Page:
User:Jahsonic/Notes on a photo by Félix-Jacques Moulin
From The Art and Popular Culture Encyclopedia
- Update: In one of my previous posts, the above photograph is credited to Auguste Belloc, see Photographies obscènes pour stéréoscope
In the history of 19th century erotica, the pornographic as visual trope starts to emerge. In the establisment of this trope, images to be considered are the previously shown cum shot in the "ejaculating man" of Henry Monnier and the beaver shot in L'Origine du monde by Gustave Courbet.
Whilst the erotic can best be defined as any abstraction of sex, the pornographic is harder to define (see hard to define, see erotica vs. pornography debate). The first axiom in developing a "phenomenology of pornography" is that the pornographic is a subset of the erotic.
The development of photography hastened the process of defining the pornographic. Unlike painting, which can easily refer to the woman (see Venus (art), an ideal representation of femininity) as opposed to a woman, photography will necessarily always refer to a particular woman. In that lies the offensiveness of a nude photograph, one is all to aware of the real person who is being photographed. In the case of the above photo, one is all to aware of the genitalia of the woman photographed.* I've elaborated on the nature of photography with regards to the pornographic in a previous post.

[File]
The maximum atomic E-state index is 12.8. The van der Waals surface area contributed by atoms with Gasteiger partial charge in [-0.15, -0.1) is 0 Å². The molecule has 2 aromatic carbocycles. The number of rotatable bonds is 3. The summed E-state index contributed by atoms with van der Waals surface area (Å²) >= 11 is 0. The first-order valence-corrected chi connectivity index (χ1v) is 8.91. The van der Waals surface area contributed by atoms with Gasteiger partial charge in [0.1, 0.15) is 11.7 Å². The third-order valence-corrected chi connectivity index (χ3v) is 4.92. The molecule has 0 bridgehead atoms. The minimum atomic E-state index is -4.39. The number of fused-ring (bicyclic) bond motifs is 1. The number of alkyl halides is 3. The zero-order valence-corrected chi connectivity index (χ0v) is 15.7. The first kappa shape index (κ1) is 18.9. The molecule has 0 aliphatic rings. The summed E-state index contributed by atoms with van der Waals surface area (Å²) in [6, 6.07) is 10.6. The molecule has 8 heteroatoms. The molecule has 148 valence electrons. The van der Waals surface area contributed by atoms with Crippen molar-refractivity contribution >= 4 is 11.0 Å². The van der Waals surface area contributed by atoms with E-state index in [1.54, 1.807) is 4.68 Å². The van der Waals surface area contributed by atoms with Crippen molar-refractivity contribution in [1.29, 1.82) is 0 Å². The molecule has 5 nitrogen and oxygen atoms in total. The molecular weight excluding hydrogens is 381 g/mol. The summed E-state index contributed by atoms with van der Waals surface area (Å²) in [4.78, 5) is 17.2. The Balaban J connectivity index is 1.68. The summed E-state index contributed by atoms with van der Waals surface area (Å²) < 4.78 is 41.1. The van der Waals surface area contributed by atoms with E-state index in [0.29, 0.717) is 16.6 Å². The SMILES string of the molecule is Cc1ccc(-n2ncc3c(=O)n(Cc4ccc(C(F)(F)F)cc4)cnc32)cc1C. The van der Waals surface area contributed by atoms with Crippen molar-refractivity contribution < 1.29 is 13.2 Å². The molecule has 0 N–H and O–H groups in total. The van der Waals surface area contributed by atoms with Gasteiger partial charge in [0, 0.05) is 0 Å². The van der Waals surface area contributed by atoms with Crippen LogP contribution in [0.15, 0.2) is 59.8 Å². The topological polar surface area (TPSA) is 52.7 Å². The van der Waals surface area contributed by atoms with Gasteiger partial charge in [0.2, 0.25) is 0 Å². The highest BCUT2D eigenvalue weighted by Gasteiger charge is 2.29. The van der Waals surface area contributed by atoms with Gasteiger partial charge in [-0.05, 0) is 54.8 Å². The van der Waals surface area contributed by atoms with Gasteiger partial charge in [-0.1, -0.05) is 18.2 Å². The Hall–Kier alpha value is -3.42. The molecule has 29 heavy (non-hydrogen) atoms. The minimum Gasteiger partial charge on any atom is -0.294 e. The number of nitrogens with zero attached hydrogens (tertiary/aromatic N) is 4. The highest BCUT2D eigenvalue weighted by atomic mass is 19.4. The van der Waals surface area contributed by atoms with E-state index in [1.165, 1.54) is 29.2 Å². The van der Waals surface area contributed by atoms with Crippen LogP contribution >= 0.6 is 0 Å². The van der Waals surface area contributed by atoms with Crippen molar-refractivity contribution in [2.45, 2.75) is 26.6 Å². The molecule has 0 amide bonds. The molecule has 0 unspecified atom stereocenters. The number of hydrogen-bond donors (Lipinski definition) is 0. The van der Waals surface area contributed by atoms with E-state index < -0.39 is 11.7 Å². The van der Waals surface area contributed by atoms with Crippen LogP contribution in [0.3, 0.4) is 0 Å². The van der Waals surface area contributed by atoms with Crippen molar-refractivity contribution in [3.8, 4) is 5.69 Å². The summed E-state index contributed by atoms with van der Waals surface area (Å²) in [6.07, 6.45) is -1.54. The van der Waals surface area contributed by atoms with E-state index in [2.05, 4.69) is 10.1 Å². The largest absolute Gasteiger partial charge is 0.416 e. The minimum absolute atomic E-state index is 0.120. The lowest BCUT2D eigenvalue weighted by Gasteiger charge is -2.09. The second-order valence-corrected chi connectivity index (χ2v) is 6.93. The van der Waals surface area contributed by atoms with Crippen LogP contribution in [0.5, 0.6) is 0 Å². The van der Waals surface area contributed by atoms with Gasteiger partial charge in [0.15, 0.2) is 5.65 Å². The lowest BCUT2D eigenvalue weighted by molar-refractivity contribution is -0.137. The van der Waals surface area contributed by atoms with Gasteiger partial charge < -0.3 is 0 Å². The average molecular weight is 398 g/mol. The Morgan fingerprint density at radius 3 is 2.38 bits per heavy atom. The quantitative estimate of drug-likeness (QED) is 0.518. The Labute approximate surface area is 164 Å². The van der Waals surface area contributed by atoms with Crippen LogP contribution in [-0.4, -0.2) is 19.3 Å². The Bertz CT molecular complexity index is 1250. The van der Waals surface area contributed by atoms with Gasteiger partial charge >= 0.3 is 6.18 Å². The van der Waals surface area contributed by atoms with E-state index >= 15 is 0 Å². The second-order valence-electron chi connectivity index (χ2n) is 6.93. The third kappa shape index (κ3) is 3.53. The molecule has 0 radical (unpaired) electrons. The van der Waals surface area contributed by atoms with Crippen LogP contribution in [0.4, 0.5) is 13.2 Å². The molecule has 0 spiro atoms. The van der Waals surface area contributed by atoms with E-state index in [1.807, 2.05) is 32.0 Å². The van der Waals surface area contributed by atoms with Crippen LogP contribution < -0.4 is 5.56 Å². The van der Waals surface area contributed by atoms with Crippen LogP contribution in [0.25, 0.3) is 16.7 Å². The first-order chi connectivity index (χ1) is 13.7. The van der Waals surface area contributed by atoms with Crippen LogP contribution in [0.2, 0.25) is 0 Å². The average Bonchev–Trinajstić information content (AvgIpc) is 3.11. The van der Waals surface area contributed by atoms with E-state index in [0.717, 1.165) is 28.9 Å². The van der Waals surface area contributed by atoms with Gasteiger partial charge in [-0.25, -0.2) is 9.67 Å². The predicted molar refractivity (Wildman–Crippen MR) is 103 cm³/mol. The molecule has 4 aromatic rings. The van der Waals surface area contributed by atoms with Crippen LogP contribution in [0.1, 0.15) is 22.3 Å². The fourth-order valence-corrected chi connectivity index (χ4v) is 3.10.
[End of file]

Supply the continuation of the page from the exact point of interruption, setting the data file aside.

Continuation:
The above photo was sourced from the mediocre erotic history book series Erotica: An Illustrated Anthology of Sexual Art and Literature (vol. 3, p. 60) which to my distaste states that:
- "[t]his selection of erotic material is absolutely clear-cut and unambiguous: the Marquis de Sade and other lesser prophets of cruelty and violence have been left to sweat in their own nightmares."
In May 2009, I went to the library and found a much better image of that same photograph in Le nu stéréoscopique, 1850-1930. The book says that the photo is usually attributed to Félix-Jacques Moulin and dates fro c. 1854. It is in the Uwe Scheid collection.
* Not too many female pudenda have been depicted in history prior to the 1850s. One has to go back to Da Vinci (Female genitalia (Da Vinci))or Lequeu's Figures Lascives to find an artistic rendering of a vulva (note to self: have to buy Pussycats), or even pubic hair for that matter.